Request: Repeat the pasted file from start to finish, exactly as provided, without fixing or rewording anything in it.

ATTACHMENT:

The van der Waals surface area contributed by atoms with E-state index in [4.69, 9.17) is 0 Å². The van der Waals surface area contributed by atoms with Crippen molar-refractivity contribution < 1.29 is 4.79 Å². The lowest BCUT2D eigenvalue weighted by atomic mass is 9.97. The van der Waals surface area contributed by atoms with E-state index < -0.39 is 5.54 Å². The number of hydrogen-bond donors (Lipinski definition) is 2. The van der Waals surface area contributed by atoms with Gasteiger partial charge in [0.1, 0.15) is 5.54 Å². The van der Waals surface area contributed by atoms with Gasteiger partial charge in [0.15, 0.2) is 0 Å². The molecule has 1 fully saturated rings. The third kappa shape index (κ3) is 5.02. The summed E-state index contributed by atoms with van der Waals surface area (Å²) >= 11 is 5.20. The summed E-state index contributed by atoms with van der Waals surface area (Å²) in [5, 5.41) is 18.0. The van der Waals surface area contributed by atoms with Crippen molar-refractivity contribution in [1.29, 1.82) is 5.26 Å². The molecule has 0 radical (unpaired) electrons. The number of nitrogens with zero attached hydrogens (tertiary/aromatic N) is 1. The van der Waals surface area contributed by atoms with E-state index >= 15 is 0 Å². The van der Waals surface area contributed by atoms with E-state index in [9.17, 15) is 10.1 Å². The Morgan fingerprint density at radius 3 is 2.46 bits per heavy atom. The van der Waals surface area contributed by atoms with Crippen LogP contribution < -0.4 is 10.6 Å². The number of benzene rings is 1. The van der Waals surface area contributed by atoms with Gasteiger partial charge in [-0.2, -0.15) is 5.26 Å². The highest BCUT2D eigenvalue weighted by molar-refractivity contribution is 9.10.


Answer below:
The van der Waals surface area contributed by atoms with E-state index in [4.69, 9.17) is 0 Å². The van der Waals surface area contributed by atoms with Crippen molar-refractivity contribution < 1.29 is 4.79 Å². The lowest BCUT2D eigenvalue weighted by atomic mass is 9.97. The van der Waals surface area contributed by atoms with E-state index < -0.39 is 5.54 Å². The number of hydrogen-bond donors (Lipinski definition) is 2. The van der Waals surface area contributed by atoms with Gasteiger partial charge in [0.1, 0.15) is 5.54 Å². The van der Waals surface area contributed by atoms with Gasteiger partial charge in [0.15, 0.2) is 0 Å². The molecule has 1 fully saturated rings. The third kappa shape index (κ3) is 5.02. The summed E-state index contributed by atoms with van der Waals surface area (Å²) >= 11 is 5.20. The summed E-state index contributed by atoms with van der Waals surface area (Å²) in [5, 5.41) is 18.0. The van der Waals surface area contributed by atoms with Crippen molar-refractivity contribution in [1.29, 1.82) is 5.26 Å². The molecule has 0 radical (unpaired) electrons. The number of nitrogens with zero attached hydrogens (tertiary/aromatic N) is 1. The van der Waals surface area contributed by atoms with E-state index >= 15 is 0 Å². The van der Waals surface area contributed by atoms with E-state index in [9.17, 15) is 10.1 Å². The Morgan fingerprint density at radius 3 is 2.46 bits per heavy atom. The van der Waals surface area contributed by atoms with Crippen LogP contribution < -0.4 is 10.6 Å². The number of benzene rings is 1. The van der Waals surface area contributed by atoms with Gasteiger partial charge in [-0.2, -0.15) is 5.26 Å². The highest BCUT2D eigenvalue weighted by molar-refractivity contribution is 9.10.